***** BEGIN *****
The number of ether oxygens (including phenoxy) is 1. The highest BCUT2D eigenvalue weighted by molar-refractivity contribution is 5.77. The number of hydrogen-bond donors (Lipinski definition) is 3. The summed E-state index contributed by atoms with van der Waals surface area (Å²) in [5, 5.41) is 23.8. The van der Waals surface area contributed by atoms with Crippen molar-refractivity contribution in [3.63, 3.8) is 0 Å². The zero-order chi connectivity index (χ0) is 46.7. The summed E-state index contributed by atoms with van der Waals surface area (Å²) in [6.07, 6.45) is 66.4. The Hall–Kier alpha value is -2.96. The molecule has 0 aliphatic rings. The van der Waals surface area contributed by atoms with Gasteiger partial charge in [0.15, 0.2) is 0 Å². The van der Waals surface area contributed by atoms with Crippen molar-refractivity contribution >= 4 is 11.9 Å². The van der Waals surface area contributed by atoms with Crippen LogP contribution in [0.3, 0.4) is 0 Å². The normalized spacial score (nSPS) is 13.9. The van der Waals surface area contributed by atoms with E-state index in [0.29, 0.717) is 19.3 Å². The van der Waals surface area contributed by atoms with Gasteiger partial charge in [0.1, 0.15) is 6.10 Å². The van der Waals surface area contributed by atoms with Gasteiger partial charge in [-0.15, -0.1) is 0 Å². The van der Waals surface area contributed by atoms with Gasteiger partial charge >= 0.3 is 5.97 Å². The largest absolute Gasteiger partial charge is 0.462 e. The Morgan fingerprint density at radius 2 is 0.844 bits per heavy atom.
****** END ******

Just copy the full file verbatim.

The number of ether oxygens (including phenoxy) is 1. The highest BCUT2D eigenvalue weighted by molar-refractivity contribution is 5.77. The number of hydrogen-bond donors (Lipinski definition) is 3. The summed E-state index contributed by atoms with van der Waals surface area (Å²) in [5, 5.41) is 23.8. The van der Waals surface area contributed by atoms with Crippen molar-refractivity contribution in [3.63, 3.8) is 0 Å². The zero-order chi connectivity index (χ0) is 46.7. The summed E-state index contributed by atoms with van der Waals surface area (Å²) in [6.07, 6.45) is 66.4. The Hall–Kier alpha value is -2.96. The molecule has 0 aliphatic rings. The van der Waals surface area contributed by atoms with Gasteiger partial charge in [0.15, 0.2) is 0 Å². The van der Waals surface area contributed by atoms with Crippen molar-refractivity contribution >= 4 is 11.9 Å². The van der Waals surface area contributed by atoms with Crippen LogP contribution in [0.3, 0.4) is 0 Å². The normalized spacial score (nSPS) is 13.9. The van der Waals surface area contributed by atoms with E-state index in [0.29, 0.717) is 19.3 Å². The van der Waals surface area contributed by atoms with Gasteiger partial charge in [0.1, 0.15) is 6.10 Å². The van der Waals surface area contributed by atoms with Gasteiger partial charge in [-0.15, -0.1) is 0 Å². The van der Waals surface area contributed by atoms with Gasteiger partial charge >= 0.3 is 5.97 Å². The largest absolute Gasteiger partial charge is 0.462 e. The Morgan fingerprint density at radius 2 is 0.844 bits per heavy atom.